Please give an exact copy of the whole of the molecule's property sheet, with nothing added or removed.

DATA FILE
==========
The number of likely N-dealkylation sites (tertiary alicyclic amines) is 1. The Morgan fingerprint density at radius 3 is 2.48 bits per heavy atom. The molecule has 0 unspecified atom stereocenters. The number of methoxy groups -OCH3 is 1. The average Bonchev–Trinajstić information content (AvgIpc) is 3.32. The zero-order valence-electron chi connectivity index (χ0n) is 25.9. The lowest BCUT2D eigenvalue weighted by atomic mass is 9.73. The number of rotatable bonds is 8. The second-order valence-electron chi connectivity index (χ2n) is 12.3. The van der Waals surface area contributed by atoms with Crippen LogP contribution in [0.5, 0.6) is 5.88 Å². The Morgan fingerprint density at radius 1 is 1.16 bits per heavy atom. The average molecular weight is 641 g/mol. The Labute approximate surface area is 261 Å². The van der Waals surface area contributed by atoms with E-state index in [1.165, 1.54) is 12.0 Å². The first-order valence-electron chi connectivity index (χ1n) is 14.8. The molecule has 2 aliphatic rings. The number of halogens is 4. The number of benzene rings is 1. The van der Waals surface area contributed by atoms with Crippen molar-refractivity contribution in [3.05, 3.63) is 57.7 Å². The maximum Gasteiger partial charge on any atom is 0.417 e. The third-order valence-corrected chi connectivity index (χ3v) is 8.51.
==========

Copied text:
The number of likely N-dealkylation sites (tertiary alicyclic amines) is 1. The Morgan fingerprint density at radius 3 is 2.48 bits per heavy atom. The molecule has 0 unspecified atom stereocenters. The number of methoxy groups -OCH3 is 1. The average Bonchev–Trinajstić information content (AvgIpc) is 3.32. The zero-order valence-electron chi connectivity index (χ0n) is 25.9. The lowest BCUT2D eigenvalue weighted by atomic mass is 9.73. The number of rotatable bonds is 8. The second-order valence-electron chi connectivity index (χ2n) is 12.3. The van der Waals surface area contributed by atoms with Crippen LogP contribution in [0.5, 0.6) is 5.88 Å². The Morgan fingerprint density at radius 1 is 1.16 bits per heavy atom. The average molecular weight is 641 g/mol. The Labute approximate surface area is 261 Å². The van der Waals surface area contributed by atoms with E-state index in [1.165, 1.54) is 12.0 Å². The first-order valence-electron chi connectivity index (χ1n) is 14.8. The molecule has 2 aliphatic rings. The number of halogens is 4. The number of benzene rings is 1. The van der Waals surface area contributed by atoms with Crippen molar-refractivity contribution in [3.05, 3.63) is 57.7 Å². The maximum Gasteiger partial charge on any atom is 0.417 e. The third-order valence-corrected chi connectivity index (χ3v) is 8.51.